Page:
For marginalized groups, fanfiction brings an opportunity to rework works into something that better fits their experiences. One example of this is with J.K. Rowling and the Harry Potter series.

In the wake of Rowling’s transphobia, some diehard fans have cut off all relations to anything related to Harry Potter. Numerous articles have been written on how it’s impossible to support any content within the HP universe without supporting Rowling. However, fanfiction offers a way to do so. Plumbella, a Sims YouTuber who previously made many videos featuring Harry Potter content, does exactly this. While she is still interested in the world of Harry Potter, she does not look at any official content Rowling has made—instead, she reads fanfiction to connect to her interests. 

Some of the fanfiction within the Harry Potter fandom has also taken a stand against Rowling, either explicitly or implicitly. All The Young Dudes, a popular fanfiction featuring Sirius and Remus on Archive of our Own, has over 6.5 million hits, and in the story’s summary, the author says that they do not support Rowling’s views. Others subvert the characters to work against Rowling’s agenda by showing trans characters within her stories who aren’t the murderous carciatures that she creates in her writing

This constant working-in of queerness within fic, along with its explicit stands against bigotry, has built the idea that fanfiction is a safe space for marginalized people. OFMD fosters this same sense of safety in the show with its openly queer cast and characters. Besides Stede and Blackbeard’s romance, the show taps into queer reinventions of tropes, especially through Jim, played by non-binary actor Vico Ortiz. There are many characters who have crossdressed—pretentious Shakespeare scholars will make comparisons to Viola, Rosalind, and Portia—but it’s rare for a character to come out of crossdressing with a better understanding of their gender and how they want to present themselves.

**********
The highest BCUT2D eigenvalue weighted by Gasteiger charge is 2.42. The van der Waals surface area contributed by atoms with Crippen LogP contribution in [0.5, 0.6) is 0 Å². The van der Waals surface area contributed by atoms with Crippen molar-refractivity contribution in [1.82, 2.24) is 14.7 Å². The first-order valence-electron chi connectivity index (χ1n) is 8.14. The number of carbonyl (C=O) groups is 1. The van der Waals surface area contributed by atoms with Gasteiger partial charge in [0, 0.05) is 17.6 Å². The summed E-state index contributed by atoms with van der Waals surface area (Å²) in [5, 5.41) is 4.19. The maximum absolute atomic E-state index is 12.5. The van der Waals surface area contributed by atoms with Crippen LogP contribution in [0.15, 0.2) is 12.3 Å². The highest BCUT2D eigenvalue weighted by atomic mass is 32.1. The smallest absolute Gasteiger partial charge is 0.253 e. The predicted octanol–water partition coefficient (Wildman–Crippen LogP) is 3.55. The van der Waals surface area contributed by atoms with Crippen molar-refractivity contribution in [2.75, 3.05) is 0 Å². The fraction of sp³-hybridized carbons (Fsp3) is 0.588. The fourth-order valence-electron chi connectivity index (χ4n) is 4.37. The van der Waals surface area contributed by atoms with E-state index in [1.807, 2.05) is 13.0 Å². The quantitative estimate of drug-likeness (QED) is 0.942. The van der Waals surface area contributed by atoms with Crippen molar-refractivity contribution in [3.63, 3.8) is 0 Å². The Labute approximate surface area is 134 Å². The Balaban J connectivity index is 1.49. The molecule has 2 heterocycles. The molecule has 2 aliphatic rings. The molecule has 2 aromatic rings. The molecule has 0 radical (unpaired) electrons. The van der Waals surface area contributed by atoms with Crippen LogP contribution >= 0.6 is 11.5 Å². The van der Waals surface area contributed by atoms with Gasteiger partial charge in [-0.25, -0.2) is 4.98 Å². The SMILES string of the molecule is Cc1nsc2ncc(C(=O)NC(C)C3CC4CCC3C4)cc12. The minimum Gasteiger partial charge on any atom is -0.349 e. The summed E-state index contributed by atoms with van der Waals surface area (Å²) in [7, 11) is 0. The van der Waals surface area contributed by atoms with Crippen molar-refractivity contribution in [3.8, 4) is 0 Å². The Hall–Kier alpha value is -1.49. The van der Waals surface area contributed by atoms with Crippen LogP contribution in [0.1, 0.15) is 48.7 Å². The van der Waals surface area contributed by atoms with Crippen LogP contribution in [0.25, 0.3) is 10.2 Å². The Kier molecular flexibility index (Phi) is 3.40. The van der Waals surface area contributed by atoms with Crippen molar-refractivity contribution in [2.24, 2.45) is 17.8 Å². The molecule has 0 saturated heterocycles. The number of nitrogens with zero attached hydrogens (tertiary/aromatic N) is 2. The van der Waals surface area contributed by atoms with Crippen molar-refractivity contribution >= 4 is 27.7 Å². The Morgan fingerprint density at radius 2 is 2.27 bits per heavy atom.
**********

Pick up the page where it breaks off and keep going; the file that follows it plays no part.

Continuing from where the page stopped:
The wonderful and chaotic character of Jim is an example of how tropes can be adjusted to better fit queer experiences, as they begin the show crossdressing as a man before they are discovered by Lucius. When they come out, it’s delightfully simple: Jim tells the crew that they wish to be seen and treated as the same before they were outed, and they simply listen. Even the big villain respects Jim’s pronouns

This lack of recourse makes OFMD a great escapist show, even when it tackles complex topics.

Not just gay—also good

When I see people fawning over the next hit of queer media, part of me assumes that it’s just because people are so starved for any representation. 

But under all OFMD’s comedy, it’s clear that the writers have thought deeply about the characters and their arcs. 

Considering all the show pulls from fanfiction, it’s not a surprise that there’s already a wealth of fanfiction for the show, especially around Blackbeard and Stede. Black Sails, a period drama from 2017, pioneered gay pirates on television, but Our Flag Means Death is a lighter version for lovers of rom-coms like Pride and Prejudice. While some may lament that the genre of rom-coms are fading with movies like The Kissing Booth and Tall Girl, Our Flag Means Death connects to fanfic to show how the genre can be revitalized.
And finally, to the Tumblr fangirls in 2015 who worshipped the gay pairings of Destiel and Johnlock, I have good news: the new (and actually queer) era of “Superwholock” is upon us.

Alyssa (she/her) is a freelance writer based in Vancouver who speaks English. She loves talking about internet culture and food. You can find her work at https://alyssawu.contently.com/.